The Government Accountability Office has released a report into concerns that cronyism tainted a deal that led to more than 30 problematic flood-control pumps being installed in New Orleans. The federal watchdog agency found that while the Army Corps of Engineers rushed to install the pumps, there was no wrongdoing:
In order to increase the likelihood that pumping capacity would be in place when needed, the Corps utilized several tools to expedite and streamline the acquisition process. The Corps appears to have had a valid reason for each of the iterative decisions it made at each stage of the procurement process. The cumulative effect of these decisions resulted in one supplier -- Moving Water Industries Corporation -- being in the strongest competitive position to receive the contract for the pumping systems.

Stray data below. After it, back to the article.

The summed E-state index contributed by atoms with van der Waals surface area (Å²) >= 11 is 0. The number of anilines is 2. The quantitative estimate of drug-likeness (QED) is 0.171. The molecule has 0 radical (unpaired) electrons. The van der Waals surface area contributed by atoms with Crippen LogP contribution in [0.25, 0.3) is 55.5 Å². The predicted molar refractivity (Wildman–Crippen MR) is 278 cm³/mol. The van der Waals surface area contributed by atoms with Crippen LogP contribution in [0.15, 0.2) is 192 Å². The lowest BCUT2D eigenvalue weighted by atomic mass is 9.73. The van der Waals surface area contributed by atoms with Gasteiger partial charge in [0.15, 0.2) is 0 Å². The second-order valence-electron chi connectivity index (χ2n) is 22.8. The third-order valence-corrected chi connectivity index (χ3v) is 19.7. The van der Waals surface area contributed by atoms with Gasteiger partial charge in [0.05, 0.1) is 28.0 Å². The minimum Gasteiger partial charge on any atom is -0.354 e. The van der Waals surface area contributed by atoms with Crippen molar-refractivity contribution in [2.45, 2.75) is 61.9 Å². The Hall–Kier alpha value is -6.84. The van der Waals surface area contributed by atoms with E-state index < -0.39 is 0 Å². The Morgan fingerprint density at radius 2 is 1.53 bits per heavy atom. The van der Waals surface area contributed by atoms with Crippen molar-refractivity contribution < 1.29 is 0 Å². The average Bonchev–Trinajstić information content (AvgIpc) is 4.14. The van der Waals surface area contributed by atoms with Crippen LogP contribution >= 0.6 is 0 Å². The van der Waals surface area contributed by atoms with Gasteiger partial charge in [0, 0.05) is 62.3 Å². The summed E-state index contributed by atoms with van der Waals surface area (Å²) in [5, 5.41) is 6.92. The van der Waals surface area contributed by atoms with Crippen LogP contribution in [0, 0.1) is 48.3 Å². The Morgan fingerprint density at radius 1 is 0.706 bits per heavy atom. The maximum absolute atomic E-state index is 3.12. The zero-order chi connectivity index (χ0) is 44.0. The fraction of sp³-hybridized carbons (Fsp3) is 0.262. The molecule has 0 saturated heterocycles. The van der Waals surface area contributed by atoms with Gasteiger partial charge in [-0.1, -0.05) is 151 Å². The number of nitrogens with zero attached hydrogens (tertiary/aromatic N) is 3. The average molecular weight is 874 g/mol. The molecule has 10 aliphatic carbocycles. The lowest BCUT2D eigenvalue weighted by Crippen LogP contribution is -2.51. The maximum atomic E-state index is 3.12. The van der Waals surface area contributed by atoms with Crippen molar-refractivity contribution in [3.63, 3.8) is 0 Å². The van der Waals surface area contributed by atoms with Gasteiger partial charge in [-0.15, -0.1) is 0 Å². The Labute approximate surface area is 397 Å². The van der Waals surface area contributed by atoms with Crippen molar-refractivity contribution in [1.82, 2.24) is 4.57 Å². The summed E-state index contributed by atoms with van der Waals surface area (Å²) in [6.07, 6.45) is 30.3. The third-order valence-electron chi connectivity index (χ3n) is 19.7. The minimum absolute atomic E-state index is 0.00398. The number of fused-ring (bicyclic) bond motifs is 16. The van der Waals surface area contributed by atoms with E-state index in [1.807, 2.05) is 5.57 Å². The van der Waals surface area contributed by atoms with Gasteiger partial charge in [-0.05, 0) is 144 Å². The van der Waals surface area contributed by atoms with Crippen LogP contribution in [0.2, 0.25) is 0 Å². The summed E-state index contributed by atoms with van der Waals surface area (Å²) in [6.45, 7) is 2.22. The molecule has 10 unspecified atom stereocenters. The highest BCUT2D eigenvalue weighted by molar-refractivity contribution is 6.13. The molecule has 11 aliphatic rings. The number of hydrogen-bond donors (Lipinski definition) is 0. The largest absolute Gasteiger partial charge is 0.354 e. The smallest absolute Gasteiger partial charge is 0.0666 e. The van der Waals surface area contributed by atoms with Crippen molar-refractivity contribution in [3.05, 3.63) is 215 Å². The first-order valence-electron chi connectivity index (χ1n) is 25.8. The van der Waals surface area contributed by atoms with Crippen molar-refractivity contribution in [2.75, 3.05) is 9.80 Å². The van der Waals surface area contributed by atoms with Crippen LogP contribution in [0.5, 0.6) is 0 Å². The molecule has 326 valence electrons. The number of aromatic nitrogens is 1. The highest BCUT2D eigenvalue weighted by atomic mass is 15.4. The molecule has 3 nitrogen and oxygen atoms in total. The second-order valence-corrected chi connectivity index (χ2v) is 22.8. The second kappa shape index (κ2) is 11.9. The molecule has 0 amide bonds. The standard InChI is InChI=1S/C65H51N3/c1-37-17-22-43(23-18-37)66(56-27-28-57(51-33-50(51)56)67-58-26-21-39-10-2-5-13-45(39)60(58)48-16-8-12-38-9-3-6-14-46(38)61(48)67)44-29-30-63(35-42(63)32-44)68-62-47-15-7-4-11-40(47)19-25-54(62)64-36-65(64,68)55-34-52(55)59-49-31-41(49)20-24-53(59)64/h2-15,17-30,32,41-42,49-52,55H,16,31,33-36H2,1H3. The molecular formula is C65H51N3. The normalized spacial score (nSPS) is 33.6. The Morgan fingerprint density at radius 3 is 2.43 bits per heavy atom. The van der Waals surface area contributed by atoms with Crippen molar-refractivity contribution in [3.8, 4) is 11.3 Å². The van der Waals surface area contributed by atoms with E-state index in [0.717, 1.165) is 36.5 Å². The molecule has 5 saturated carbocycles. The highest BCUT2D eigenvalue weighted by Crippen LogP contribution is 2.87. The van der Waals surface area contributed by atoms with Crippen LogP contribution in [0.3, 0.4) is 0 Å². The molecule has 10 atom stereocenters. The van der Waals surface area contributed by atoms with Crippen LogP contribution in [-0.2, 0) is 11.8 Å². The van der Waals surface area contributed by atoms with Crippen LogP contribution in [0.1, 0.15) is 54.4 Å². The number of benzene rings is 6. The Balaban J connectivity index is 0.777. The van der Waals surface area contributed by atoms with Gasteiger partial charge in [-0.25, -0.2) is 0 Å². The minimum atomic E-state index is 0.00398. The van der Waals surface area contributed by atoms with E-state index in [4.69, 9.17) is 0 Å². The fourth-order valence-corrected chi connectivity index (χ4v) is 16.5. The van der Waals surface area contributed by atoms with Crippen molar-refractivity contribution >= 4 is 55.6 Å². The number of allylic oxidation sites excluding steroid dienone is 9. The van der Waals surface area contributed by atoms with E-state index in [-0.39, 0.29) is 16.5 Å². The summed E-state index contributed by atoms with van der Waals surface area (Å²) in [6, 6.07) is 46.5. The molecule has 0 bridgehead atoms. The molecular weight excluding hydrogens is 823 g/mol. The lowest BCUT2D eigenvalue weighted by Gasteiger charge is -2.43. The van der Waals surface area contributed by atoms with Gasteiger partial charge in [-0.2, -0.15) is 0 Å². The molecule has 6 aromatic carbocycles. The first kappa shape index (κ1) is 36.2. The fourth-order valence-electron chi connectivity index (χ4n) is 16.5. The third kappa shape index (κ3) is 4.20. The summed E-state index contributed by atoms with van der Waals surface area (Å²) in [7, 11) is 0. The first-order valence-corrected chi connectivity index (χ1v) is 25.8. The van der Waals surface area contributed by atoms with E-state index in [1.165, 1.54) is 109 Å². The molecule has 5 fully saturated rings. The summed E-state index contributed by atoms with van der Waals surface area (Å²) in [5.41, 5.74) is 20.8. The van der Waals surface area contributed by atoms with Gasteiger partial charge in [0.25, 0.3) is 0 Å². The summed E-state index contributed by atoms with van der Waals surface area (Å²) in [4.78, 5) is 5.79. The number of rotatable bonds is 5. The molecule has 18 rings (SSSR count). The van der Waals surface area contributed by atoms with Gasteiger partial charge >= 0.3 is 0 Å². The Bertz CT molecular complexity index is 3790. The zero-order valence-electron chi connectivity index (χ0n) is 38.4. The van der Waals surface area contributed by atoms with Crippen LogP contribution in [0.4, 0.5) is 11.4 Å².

A Florida firm headed by a major Republican donor and former business partner of Jeb Bush, MWI is currently being sued by the U.S. Justice Department over allegations of corrupt taxpayer-backed dealings in Nigeria.
Of the two pump suppliers that the Corps considered for the New Orleans job, only MWI had actually manufactured a pump with the specifications being sought, according to the GAO.
However, the pumps -- which were plagued with numerous mechanical problems -- will come under more scrutiny. That's because the emergency war spending bill approved by Congress last week and signed into law by President Bush includes language seeking a technical review of the pumps, thanks to Sen. Mary Landrieu (D-La.). Said the senator in a statement on the legislation:
"Our recovery depends on confidence in our flood-control system," Sen. Landrieu said. "Reports that the Corps of Engineers installed faulty and untested pumps are gravely troubling. The supplemental spending bill will allow a technical review that will demonstrate what needs to be fixed so that we can make sure our communities are safe from flooding during future disasters."